Jay-Z looks like a naughty schoolboy in his buttoned-up white shirt, black pants and baseball cap.
He has crossed the Atlantic to deliver a relentless concert commercial for himself and remind Londoners how successful he is. The rapper dominates on two of three evenings of the Wireless festival -- last night with a two-hour, 40 minute set with Justin Timberlake, modestly billed as Legends of the Summer.
Wireless, and other summer festivals promoted by Live Nation Entertainment Inc., including Hard Rock Calling, used to take place in central London’s Hyde Park. Other venues were needed because of complaints about low volumes and time limits - - the plug was pulled on a duet between Bruce Springsteen and Paul McCartney last year.
East London’s Queen Elizabeth Olympic Park certainly allows a clear and loud sound. Otherwise, the venue fails to impress. An expansive building site carpeted with Astroturf, it lacks shade and atmosphere. The crowds are unnervingly dense on the half-built roads which take the 60,000 capacity audience to the nearest subway station. Newly built blocks of apartments overlook the main stage.
Jay-Z and Timberlake duel over songs while Rihanna pops up for “Run This Town.” Unusually, she neglects to remove any of her surprisingly modest outfit of a knee-length skirt, white top and gray woolly hat.
Jay-Z mixes greatest hits with songs from his new album “Magna Carta… Holy Grail.” Favorites like “99 Problems” and “Dirt Off Your Shoulder” are lean and mean. Other tracks suffer from a sluggish live band. “Hard Knock Life (Ghetto Anthem),” already an oddity thanks to a sample from the musical “Annie,” gains a tuba solo.
The stripped beats of “Tom Ford” are live dynamite and the roll-call of modern artists in “Picasso Baby” is merely another shorthand signifier of Jay-Z’s wealth.
Timberlake’s “Cry Me a River” and some of the weirder electronic funk provide a sensuous counterpoint to Jay-Z’s beats and bragging.
Unfortunately, the Memphis singer also tries to be Frank Sinatra and Michael Jackson. Some middling retro moves hardly match the raw genius that was Amy Winehouse. His scrawny white-boy soul is even worse with Jay-Z, where he sounds like a sexually frustrated duck.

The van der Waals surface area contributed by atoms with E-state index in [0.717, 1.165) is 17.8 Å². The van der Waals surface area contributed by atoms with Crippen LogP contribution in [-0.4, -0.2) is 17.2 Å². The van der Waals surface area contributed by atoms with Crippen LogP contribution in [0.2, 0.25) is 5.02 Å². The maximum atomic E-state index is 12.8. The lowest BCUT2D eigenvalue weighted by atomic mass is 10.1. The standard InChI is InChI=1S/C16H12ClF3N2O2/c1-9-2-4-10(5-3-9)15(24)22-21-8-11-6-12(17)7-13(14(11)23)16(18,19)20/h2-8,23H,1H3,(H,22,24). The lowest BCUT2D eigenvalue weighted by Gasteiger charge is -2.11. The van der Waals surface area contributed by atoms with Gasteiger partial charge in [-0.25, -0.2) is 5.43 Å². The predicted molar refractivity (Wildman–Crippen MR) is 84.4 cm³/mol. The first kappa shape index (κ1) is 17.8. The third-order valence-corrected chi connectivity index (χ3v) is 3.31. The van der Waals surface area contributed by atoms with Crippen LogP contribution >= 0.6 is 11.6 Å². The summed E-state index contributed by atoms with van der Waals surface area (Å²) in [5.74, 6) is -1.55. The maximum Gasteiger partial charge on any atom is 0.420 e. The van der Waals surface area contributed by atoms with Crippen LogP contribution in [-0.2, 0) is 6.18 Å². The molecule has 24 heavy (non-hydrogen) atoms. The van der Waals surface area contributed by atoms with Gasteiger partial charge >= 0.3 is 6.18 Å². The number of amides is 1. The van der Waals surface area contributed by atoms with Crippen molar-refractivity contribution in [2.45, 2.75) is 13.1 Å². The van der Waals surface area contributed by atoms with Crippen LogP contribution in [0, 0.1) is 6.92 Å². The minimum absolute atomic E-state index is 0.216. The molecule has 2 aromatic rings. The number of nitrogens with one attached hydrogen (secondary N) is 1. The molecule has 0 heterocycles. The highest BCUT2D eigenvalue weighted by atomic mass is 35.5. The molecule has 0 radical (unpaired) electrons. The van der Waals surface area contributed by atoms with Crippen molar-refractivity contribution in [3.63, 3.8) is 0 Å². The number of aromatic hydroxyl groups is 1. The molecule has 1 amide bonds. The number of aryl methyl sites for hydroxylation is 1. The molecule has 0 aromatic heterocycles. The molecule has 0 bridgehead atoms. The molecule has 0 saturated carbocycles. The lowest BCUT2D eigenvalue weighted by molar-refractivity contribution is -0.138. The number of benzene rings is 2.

The Sunday afternoon set by Nas is punchy and raw. His rhythms and rhymes deliver vivid stories.
Iggy Azalea is gritty and sexy. The blonde Australian rapper mixes electro beats with tough-talking rhymes and razor-sharp wit. Her colorful hot pants and Twerking dance raise the temperature in the already sweltering tent in which she plays.
Emeli Sande is a great singer and songwriter. At Wireless, she seems a little safe. Her well-crafted, slightly earnest soul is the sort of music that might inspire you to accelerate up to the speed limit if it came on the radio.
Katy B effortlessly provides some excitement. The 24-year-old Londoner is dressed in sliver shorts and a white t-shirt for a set of infectious dance music. Her easy-going girl-next-door vocals are a breath of fresh air. The crowd, too big for the huge tent in which she is playing, dance with glee.
Ratings: Jay-Z, Timberlake, Sande ***. Nas, Azalea, Katy B ****.
What the Stars Mean: ***** Fantastic **** Excellent *** Good ** So-so * Poor (No star) Avoid
(Robert Heller is a music critic for Muse, the arts and leisure section of Bloomberg News. The opinions expressed are his own.)
Muse highlights include Richard Vines on food, Jorg von Uthmann on French culture, Elin McCoy on wine, Robert Heller on music and Craig Seligman on books.